posted on February 05, 2018 10:54
I didn’t get a deer this year. Bob didn’t get one either. It’s not like either of us to go through an entire season without making something happen. Even if I don’t shoot a buck “up North” in the Adirondacks, I’m usually able to spend a little time in the Southern Zone of New York near my home and at least shoot a small buck (and sometimes a big one). But this year was a season of lessons rather than a season of hunting success. And while there is no buck on the wall, I’m actually glad I had the season I did, because what I gained out of this experience was well worth a dry season. Let me explain.
Bob Dunbar and I have hunted a certain area in the Adirondacks for more than ten years and we had the place dialed in. It has produced some nice bucks through the years and had little to no human pressure to speak of. Unfortunately, eventually word gets out about a place like this (it’s public land after all) and other people begin hunting it. It is just the way it works sometimes. Well, that’s basically what happened with our honey hole. Between the time we hunted there in 2016 and the dates we went and hunted it this year in late November 2017, there was significant new pressure from other hunters, many of them competent trackers. But because Bob and I didn’t go there until later in the 2017 season, we were not aware of the fact that quite a few big bucks were already taken out of the area earlier that season and late in the 2016 season as well. So when the good tracking snows came in late November, we were scratching our heads each night when we got back to camp discussing the fact that the only tracks we were cutting were smaller 2 ½ year olds. We were out there putting 10 to 13 mile days in, and did so for the four days we had good tracking snow and we were coming up totally dry. There was such a distinct absence of big buck sign that I began to think I was doing something wrong. It was very frustrating. It was not until we actually met up with some of the hunters who were hitting those mountains hard that we learned of all the pressure and the fact that the area had been “thinned out.” But here was the really difficult part – by that point, the good tracking snow had melted off and turned into a crunchy crust and crunchy leaves. As any tracker knows, you live all season for those soft quiet tracking snow days and they were now gone. To have wasted those days in an area that had seen huge pressure, really hit me in the gut. I know Bob felt just as dejected. But there was a silver lining to this situation…it forced us to seek out some new areas. In our mission to never be at the mercy of one area, we decided to scout-/still-hunt some different places for the remainder of the season.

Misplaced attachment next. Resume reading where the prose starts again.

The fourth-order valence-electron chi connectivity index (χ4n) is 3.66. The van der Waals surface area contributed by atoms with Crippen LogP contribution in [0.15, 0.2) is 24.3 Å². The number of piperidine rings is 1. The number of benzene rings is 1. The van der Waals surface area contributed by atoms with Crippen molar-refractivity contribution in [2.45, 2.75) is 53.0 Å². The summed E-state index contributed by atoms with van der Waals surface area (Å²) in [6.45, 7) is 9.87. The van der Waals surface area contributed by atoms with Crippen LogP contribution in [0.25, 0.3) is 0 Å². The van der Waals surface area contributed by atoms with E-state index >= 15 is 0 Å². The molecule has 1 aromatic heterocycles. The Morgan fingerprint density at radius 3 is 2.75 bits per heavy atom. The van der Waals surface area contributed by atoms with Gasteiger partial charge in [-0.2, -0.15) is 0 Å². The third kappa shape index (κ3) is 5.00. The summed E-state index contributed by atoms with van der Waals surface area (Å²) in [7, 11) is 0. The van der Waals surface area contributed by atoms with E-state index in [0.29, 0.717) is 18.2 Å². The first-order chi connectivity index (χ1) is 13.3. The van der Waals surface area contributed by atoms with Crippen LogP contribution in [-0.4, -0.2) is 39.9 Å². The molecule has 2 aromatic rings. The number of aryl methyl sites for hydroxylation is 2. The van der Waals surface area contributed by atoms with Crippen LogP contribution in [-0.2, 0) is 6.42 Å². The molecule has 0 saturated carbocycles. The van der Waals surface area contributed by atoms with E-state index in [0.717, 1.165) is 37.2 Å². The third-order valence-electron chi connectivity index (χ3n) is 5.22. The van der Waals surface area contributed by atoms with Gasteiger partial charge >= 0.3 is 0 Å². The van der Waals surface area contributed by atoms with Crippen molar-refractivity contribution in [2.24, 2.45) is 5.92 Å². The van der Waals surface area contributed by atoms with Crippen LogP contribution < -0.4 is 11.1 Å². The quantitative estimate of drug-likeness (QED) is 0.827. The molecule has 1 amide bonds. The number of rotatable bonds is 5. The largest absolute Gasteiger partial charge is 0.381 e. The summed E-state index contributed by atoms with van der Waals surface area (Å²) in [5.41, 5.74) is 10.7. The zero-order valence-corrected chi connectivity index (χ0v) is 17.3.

When we were forced out of the comfort zone of the area we knew so well, we began to see that there were better places to hunt – in some cases much better! I also went on a remote hunt in early November with Dave Williams in his teepee tent which gave me a way to hunt completely away from any other hunters (the story of that remote hunt is posted on my website: www.whitetailtrackers.com/blog/). I also gained knowledge of some other areas that did not contain deer, but rather were large denning areas for multiple bears; a point of fact I filed away in my mind to use later should I set my goals on getting a nice fat boar trundling along to his winter bedroom in the future.
These were all exciting prospects for the future. Ironically, when I returned home to hunt in areas directly around my home that had always contained nice bucks, I soon discovered the same thing was happening there! I could not believe it! My honey holes were trampled with other hunters. Here too, I was forced from my routines. When it rains, it truly pours I guess. But after seeing the results of breaking the mold up North, I carried a different attitude right away. I decided to travel a bit, and I went to hunt some farmland I own a couple towns over. I hadn’t really spent much time hunting there in quite a few years and was astounded to find more buck sign there than in all the years prior. I decided then and there to invest in my property this summer and make a small Southern Zone honey hole of my own.
Like so many things in life, it’s about smashing routines. Having those hunters come in and crowd us out was the best thing that could have happened to me and Bob. I am truly looking forward to next deer season. So while we didn’t get a deer this year, I gained something much more important – adaptability!